Now, when I give my presentations, as I did two weeks ago to a local Lion's Club, the audiences want to know what I think about the war. I know that I am going to get this question, and I have given a lot of thought to my answers. As a veteran of this war I know that my opinion carries extra weight. The number of people who know anything about Iraq, much less have actually visited the country, are extremely small as a percentage of the population. I can tell the audiences are looking to me for some special insight on this very difficult and complex problem.
A lot of how I feel about the war is conveyed in the tone of my presentation. I spend some time talking about the Iraqis, and how impressed I became with their sense of family, faith and work ethic. Most importantly, I talk about the many Iraqis who personally thanked me for coming to Iraq to relieve them of the burden of Saddam Hussein. I honestly bring up the fact that I have made a very large personal investment in this war and thus have a biased opinion about whether we should cut our losses or continue with this project until the end.
To most Americans the Iraq war is a daily, depressing irritant, a constant litany of violence and casualties endured for purposes they don't comprehend on a time line that stretches into the indefinite future. This steady stream of negative news comes with very little historical, political or geographical context. Television news, particularly, is so depressing that I quit watching it.
The news events that are relayed to us are structured in many ways by our enemy. Whether you want to call this enemy Al Qaeda or Islamo-fascists or some other term, they are very skilled in information warfare.
During the 1984 campaign for the presidency, Ronald Reagan ran against Walter Mondale. Michael Deaver, an aide to Reagan, constructed Reagan's campaign appearances so that there were a lot of good television visuals: balloons rising into the air, flags streaming, dancers, etc. Lesley Stahl, the CBS White House correspondent, prepared a hard-hitting and extremely critical piece on Reagan for the evening news. After the piece aired she called a source in the White House, expecting a lambasting. Instead, he thanked her profusely. Shocked, Lesley asked for an explanation. The response: the visuals in the piece were fabulous. The moral: the viewers don't listen to what you say, they take their cue from the visuals.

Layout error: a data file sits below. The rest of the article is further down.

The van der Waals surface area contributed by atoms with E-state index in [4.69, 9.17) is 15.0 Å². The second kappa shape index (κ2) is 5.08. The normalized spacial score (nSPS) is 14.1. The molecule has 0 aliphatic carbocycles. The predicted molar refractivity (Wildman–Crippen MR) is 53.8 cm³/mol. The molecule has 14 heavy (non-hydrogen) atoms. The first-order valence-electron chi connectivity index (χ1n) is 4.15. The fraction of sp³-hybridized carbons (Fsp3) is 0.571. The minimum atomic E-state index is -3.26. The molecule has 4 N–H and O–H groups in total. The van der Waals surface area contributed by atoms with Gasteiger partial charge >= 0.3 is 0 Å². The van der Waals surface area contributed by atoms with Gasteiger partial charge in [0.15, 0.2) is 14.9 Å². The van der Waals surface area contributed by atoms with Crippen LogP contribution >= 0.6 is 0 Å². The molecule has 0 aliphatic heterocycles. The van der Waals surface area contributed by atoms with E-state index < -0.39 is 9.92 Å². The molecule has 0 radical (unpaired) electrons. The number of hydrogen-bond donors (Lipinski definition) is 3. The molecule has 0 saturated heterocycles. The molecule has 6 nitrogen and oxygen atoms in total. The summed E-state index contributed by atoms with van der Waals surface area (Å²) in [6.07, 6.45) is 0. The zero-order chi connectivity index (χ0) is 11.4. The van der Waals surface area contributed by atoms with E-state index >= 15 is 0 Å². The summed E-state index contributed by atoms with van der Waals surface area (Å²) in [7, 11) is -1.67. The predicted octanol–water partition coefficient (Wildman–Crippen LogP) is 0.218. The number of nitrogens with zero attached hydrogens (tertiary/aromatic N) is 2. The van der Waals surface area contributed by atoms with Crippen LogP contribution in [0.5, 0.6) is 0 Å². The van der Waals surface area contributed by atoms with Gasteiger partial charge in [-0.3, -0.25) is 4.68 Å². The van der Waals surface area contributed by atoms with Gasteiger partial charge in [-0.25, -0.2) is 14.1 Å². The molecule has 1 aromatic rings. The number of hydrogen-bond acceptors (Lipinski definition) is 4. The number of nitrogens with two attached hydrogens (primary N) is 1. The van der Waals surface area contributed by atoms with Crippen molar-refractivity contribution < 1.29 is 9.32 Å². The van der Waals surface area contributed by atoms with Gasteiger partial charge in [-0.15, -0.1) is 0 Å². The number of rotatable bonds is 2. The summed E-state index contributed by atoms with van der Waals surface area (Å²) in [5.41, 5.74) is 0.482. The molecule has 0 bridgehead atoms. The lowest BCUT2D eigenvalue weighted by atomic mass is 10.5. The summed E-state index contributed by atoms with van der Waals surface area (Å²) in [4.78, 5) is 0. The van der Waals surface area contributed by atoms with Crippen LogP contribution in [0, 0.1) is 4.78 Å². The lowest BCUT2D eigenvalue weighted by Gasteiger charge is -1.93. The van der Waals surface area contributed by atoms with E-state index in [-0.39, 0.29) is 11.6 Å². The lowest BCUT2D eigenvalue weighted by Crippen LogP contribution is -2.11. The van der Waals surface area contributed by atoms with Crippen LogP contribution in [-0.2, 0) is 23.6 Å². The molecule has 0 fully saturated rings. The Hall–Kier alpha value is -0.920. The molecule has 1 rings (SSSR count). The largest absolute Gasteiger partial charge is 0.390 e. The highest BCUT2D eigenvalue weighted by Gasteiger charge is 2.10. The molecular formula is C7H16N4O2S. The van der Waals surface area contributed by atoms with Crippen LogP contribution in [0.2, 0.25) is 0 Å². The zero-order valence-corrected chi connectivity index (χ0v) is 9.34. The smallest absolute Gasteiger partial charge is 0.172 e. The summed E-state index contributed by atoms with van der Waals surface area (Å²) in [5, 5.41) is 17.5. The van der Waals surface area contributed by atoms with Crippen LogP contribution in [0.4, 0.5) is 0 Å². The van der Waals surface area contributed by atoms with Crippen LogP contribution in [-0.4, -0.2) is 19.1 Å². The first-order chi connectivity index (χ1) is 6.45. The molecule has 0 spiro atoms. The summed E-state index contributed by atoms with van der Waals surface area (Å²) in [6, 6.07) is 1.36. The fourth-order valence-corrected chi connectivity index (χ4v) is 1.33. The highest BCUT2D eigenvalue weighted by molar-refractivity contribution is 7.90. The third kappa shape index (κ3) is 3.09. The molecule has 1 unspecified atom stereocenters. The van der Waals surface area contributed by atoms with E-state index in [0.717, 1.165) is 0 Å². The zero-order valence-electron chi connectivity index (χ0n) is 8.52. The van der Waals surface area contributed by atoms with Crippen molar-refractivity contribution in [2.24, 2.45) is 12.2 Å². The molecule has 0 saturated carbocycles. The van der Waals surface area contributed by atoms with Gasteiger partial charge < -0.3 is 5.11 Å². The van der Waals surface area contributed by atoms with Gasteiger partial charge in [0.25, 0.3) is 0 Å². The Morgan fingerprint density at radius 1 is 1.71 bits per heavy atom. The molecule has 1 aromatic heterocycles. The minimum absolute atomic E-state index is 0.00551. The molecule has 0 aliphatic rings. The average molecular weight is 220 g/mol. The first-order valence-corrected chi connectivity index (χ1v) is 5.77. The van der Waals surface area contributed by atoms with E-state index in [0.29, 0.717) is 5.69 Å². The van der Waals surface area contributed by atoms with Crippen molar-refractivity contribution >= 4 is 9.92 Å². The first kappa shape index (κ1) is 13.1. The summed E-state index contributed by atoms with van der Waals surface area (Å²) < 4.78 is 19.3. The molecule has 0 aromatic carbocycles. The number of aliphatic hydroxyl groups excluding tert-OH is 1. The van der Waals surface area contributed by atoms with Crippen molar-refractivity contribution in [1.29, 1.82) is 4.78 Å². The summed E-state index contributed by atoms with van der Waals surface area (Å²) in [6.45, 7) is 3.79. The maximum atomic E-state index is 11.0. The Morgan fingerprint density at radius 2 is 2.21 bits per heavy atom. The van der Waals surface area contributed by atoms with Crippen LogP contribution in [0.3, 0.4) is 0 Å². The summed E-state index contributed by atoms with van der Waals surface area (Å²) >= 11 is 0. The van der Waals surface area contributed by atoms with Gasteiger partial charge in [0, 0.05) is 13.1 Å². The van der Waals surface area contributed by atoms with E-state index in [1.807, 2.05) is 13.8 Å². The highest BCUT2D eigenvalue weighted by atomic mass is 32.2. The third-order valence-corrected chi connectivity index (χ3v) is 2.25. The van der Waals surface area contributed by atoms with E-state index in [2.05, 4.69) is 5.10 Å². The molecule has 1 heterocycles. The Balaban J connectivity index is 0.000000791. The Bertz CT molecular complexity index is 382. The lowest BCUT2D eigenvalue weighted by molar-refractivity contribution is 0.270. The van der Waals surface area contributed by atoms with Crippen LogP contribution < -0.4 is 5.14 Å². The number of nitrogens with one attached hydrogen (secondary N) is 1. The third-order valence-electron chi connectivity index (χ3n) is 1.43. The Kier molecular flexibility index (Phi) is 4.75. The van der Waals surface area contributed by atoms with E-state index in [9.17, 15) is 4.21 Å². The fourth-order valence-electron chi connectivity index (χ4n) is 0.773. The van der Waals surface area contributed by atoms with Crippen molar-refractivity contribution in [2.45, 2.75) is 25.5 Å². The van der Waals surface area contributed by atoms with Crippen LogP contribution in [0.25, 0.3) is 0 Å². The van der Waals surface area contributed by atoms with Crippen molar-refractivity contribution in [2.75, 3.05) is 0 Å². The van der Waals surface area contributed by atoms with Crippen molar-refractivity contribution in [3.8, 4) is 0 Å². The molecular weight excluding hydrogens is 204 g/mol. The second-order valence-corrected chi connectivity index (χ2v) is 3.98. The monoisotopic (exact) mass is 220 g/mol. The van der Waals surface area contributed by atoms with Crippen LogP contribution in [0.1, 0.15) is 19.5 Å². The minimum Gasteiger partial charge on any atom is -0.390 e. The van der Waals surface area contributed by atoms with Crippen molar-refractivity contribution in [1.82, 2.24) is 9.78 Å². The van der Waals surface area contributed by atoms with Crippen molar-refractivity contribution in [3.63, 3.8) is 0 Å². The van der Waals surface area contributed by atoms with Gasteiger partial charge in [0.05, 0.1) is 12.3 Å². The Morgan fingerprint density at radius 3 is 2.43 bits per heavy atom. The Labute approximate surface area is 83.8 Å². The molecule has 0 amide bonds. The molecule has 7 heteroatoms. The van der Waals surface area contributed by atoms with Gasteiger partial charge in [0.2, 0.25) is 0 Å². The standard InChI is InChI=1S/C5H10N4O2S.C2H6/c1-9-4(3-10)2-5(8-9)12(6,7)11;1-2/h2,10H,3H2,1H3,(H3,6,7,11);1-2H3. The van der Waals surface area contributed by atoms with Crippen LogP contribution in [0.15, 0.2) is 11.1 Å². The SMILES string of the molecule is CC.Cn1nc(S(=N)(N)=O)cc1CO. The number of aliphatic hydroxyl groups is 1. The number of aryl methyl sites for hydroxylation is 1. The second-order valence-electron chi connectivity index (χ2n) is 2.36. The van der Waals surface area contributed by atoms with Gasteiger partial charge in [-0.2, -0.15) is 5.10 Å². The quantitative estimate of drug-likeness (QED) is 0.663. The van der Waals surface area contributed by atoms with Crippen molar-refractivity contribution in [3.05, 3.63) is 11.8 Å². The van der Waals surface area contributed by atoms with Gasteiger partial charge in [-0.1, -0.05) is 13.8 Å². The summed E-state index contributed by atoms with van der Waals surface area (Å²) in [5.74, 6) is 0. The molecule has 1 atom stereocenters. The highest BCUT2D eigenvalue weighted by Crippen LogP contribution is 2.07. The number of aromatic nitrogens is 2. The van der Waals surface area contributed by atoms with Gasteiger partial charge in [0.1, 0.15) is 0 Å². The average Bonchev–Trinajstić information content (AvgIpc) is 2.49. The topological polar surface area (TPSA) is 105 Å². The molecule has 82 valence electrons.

There are no "good" television visuals on Iraq. The commentary or the text of the story may be good but the visual is: car bomb. Last fall, for example, Anbar province was in the news. Ramadi and Fallujah were inundated in violence. The media leaked a Marine intelligence report that said that the counterinsurgency campaign in Anbar province had no chance of success. The situation in Anbar has changed dramatically since last Fall. The Sunni tribes in the province are now allied with the Iraqi government and the Coalition against Al Qaeda and the influence of foreign terrorists. The text of this remarkable turnaround may have been communicated to the American people, but the visual for the day was: car bomb.
Senator Joe Lieberman, in an editorial on Friday's Wall Street Journal, wrote that during his recent visit to Iraq he was told that 90% of the suicide bombings in that country were generated by Al Qaeda backed groups. The fact that most of the car bombs are now detonating in Diyala province rather than Baghdad is lost on most Americans since it is all "Iraq" to them. All the visuals are still car bombs.
The "center of gravity" is the military term for the source of a nation's or a combatants power. The center of gravity for the United States in the Iraqi war lies in the support of the American public for this conflict. While the immediate target of the car bombs in Iraq are checkpoints, bridges, and police stations, the real target is the cable news cycle and the opportunity to reinforce to American viewers that the war is senseless, endless and un-winnable.